Press Release: On the Houthis Pervasive & Deliberate Diversion of Humanitarian Aid in Yemen.

 

WASHINGTON, D.C.,

May 20, 2019

The Embassy of the Republic of Yemen today calls upon the United Nations to make public the true scope of aid diversion from Yemeni civilians, after a CNN investigation found new evidence of the widespread culpability of the Iran-backed Houthis in stealing and misusing humanitarian assistance. Today’s warning from the World Food Programme that it will suspend aid in Houthi-controlled areas suggests the scale of Houthi aid diversion is much greater than previously thought.

“The world cannot stand by while the Iran-backed Houthis starve innocent Yemenis for political purposes,” Dr. Ahmed BinMubarak, Yemen’s Ambassador to the United States, said. “Houthi abuse of humanitarian assistance has been repeatedly documented by aid groups and international media, and this new CNN investigation presents even more condemning evidence. The U.N. to make clear the real scope of Houthi aid diversion, and the international community should make guaranteed aid access a precondition of any engagement with the Houthis.”

The CNN undercover investigation found the Houthis have diverted food and other aid supplies on a far greater scale than what the United Nations previously has reported. The probe showed how the Houthis have diverted critical supplies from starving children and malnourished civilians in favor of feeding their soldiers.

The findings corroborate U.N. allegations last year that the Houthis deliberately blocked aid deliveries and used famine as a political weapon against citizens living in Houthi-controlled areas. While the U.N. has estimated that only 1 percent of all aid was going missing in Yemen, the new CNN investigation suggests the aid theft is far more pervasive.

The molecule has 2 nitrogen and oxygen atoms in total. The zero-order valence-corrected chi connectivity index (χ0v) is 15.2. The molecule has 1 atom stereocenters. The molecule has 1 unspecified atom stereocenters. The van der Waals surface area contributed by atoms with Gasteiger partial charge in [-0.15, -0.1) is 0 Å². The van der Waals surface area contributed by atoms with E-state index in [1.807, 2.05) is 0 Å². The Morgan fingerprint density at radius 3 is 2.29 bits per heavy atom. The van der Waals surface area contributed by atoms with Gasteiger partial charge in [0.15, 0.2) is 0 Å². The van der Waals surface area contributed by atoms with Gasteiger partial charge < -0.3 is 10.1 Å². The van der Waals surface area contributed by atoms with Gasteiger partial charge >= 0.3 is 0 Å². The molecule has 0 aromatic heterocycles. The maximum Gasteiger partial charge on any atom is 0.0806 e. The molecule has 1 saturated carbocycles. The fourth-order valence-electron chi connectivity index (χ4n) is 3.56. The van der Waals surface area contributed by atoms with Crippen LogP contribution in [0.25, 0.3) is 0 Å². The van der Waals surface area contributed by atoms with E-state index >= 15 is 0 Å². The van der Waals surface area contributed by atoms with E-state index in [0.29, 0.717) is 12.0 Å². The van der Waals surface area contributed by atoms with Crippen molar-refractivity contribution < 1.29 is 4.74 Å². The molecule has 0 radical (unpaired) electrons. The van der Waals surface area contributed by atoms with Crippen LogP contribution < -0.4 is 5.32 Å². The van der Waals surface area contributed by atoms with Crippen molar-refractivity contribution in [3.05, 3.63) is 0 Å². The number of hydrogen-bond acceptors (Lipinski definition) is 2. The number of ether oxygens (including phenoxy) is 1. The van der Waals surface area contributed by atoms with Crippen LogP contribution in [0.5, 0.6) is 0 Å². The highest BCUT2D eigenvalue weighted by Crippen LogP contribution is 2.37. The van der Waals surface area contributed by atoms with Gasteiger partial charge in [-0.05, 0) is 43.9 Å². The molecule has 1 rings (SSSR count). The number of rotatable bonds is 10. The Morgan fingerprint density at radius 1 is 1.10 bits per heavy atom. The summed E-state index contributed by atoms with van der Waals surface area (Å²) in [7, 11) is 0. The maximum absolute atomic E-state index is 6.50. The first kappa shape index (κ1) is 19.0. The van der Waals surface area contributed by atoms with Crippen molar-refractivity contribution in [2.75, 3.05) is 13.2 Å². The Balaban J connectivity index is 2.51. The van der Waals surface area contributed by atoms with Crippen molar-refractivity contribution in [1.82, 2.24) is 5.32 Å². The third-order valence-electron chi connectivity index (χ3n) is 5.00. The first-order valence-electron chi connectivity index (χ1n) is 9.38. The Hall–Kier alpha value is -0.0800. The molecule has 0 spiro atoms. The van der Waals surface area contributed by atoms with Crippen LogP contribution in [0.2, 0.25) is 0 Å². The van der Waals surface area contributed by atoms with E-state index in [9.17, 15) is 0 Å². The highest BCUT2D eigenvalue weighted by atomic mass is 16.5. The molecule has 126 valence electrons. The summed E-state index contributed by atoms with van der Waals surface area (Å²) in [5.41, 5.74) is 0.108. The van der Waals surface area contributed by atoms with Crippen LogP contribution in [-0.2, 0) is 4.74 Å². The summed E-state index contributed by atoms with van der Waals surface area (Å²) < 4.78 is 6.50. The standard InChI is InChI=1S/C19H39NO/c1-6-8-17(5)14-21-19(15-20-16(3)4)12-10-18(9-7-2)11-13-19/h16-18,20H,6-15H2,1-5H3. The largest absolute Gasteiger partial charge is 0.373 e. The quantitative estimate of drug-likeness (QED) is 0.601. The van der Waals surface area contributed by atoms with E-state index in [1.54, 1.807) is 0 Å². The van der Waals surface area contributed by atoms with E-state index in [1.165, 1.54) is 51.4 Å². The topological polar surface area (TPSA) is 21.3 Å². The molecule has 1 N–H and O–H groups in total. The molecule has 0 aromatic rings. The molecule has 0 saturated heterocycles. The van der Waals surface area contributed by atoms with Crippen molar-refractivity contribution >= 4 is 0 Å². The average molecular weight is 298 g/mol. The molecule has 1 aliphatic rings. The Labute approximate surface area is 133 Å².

The Houthis have a history of imposing severe restrictions on humanitarian workers in their territory, which include stealing and diverting aid supplies to benefit Houthi soldiers or to sell on the open market. The Houthis also use humanitarian aid to buy political support, rewarding what the U.N. calls “non-deserving populations” if they pledge to fight while punishing tribes, civilians and extremely vulnerable groups that only wish to remain neutral.

The Embassy of the Republic of Yemen categorically rejects the excuses of Houthi representative Hussin Al-Ezzi, who told CNN: “Mistakes happen sometimes.” Intentionally stealing aid meant to reach the most vulnerable civilians to feed militant groups or reward the corrupt can never be shrugged off as “mistakes.” These are horrific crimes against the Yemeni people.

“The Houthi leadership admits that they treat civilians as ‘capital’ for the war, to be fed or starved as they see fit to advance their political interests,” Ambassador BinMubarak said. “This famine is not a ‘mistake.’ The Houthis are deliberately starving Yemenis and blocking legitimate organizations such as the World Food Programme because they think it will tighten their hold on power.”

Last year, the World Food Programme (WFP) assessed seven districts in Houthi-controlled Sana’a and found some 60% of people had not received any aid. The shortfall was not a reflection of lack of supplies. It was a reflection of a Houthi fraud.

In recent months, the Houthis also blocked WFP access to grain supplies that could have fed millions of Yemenis. As Jonathan Cohen, the acting U.S. Ambassador to the United Nations, said: “Only the Houthis are blocking access to the mills… And they alone will be to blame if the food spoils.”

Today, we learned that the WFP is considering the suspension of aid in Houthi-controlled areas of Yemen, a remarkable warning from the UN program.  According to WFP, the Houthis have denied access to aid workers, blocked aid convoys, and interfered with aid distribution. The Houthis continue to place obstacles placed in the way of WFP’s independent selection of beneficiaries and a request for a roll out of a biometric registration system. Unfortunately, Houthi leaders have “broken assurances” given to WFP, and negotiations have yielded no tangible solutions.

 

 

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